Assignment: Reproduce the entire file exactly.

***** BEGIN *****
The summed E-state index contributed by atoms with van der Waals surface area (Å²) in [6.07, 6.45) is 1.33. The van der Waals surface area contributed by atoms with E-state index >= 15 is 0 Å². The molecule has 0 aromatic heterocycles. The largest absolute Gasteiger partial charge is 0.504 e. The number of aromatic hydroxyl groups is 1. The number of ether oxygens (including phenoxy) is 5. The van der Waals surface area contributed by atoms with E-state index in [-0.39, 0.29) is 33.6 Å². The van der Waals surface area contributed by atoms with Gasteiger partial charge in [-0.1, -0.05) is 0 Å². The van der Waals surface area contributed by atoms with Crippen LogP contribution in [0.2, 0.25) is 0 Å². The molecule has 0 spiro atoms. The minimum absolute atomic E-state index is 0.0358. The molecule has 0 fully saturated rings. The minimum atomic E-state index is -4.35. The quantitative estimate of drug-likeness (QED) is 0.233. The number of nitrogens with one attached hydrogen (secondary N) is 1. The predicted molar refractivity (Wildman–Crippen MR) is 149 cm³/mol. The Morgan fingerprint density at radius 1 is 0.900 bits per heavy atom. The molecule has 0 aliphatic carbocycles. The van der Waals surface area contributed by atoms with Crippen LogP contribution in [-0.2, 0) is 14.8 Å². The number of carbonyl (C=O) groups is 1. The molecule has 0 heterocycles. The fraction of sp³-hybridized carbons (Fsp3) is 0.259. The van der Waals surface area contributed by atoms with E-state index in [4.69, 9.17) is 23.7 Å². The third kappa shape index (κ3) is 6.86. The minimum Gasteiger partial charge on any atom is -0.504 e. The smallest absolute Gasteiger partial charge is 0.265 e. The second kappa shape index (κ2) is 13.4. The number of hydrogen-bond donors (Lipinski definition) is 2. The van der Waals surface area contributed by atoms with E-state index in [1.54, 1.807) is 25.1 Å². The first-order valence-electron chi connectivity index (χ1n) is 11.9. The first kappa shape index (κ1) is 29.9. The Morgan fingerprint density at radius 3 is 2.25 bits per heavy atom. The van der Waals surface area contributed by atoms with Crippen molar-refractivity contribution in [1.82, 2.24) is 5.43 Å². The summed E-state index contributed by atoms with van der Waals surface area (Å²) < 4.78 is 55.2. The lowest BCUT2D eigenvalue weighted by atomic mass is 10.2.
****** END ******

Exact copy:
The summed E-state index contributed by atoms with van der Waals surface area (Å²) in [6.07, 6.45) is 1.33. The van der Waals surface area contributed by atoms with E-state index >= 15 is 0 Å². The molecule has 0 aromatic heterocycles. The largest absolute Gasteiger partial charge is 0.504 e. The number of aromatic hydroxyl groups is 1. The number of ether oxygens (including phenoxy) is 5. The van der Waals surface area contributed by atoms with E-state index in [-0.39, 0.29) is 33.6 Å². The van der Waals surface area contributed by atoms with Gasteiger partial charge in [-0.1, -0.05) is 0 Å². The van der Waals surface area contributed by atoms with Crippen LogP contribution in [0.2, 0.25) is 0 Å². The molecule has 0 spiro atoms. The minimum absolute atomic E-state index is 0.0358. The molecule has 0 fully saturated rings. The minimum atomic E-state index is -4.35. The quantitative estimate of drug-likeness (QED) is 0.233. The number of nitrogens with one attached hydrogen (secondary N) is 1. The predicted molar refractivity (Wildman–Crippen MR) is 149 cm³/mol. The Morgan fingerprint density at radius 1 is 0.900 bits per heavy atom. The molecule has 0 aliphatic carbocycles. The van der Waals surface area contributed by atoms with Crippen LogP contribution in [-0.2, 0) is 14.8 Å². The number of carbonyl (C=O) groups is 1. The molecule has 0 heterocycles. The fraction of sp³-hybridized carbons (Fsp3) is 0.259. The van der Waals surface area contributed by atoms with E-state index in [4.69, 9.17) is 23.7 Å². The third kappa shape index (κ3) is 6.86. The minimum Gasteiger partial charge on any atom is -0.504 e. The smallest absolute Gasteiger partial charge is 0.265 e. The second kappa shape index (κ2) is 13.4. The number of hydrogen-bond donors (Lipinski definition) is 2. The van der Waals surface area contributed by atoms with E-state index in [1.54, 1.807) is 25.1 Å². The first-order valence-electron chi connectivity index (χ1n) is 11.9. The first kappa shape index (κ1) is 29.9. The Morgan fingerprint density at radius 3 is 2.25 bits per heavy atom. The van der Waals surface area contributed by atoms with Crippen molar-refractivity contribution in [1.82, 2.24) is 5.43 Å². The summed E-state index contributed by atoms with van der Waals surface area (Å²) < 4.78 is 55.2. The lowest BCUT2D eigenvalue weighted by atomic mass is 10.2.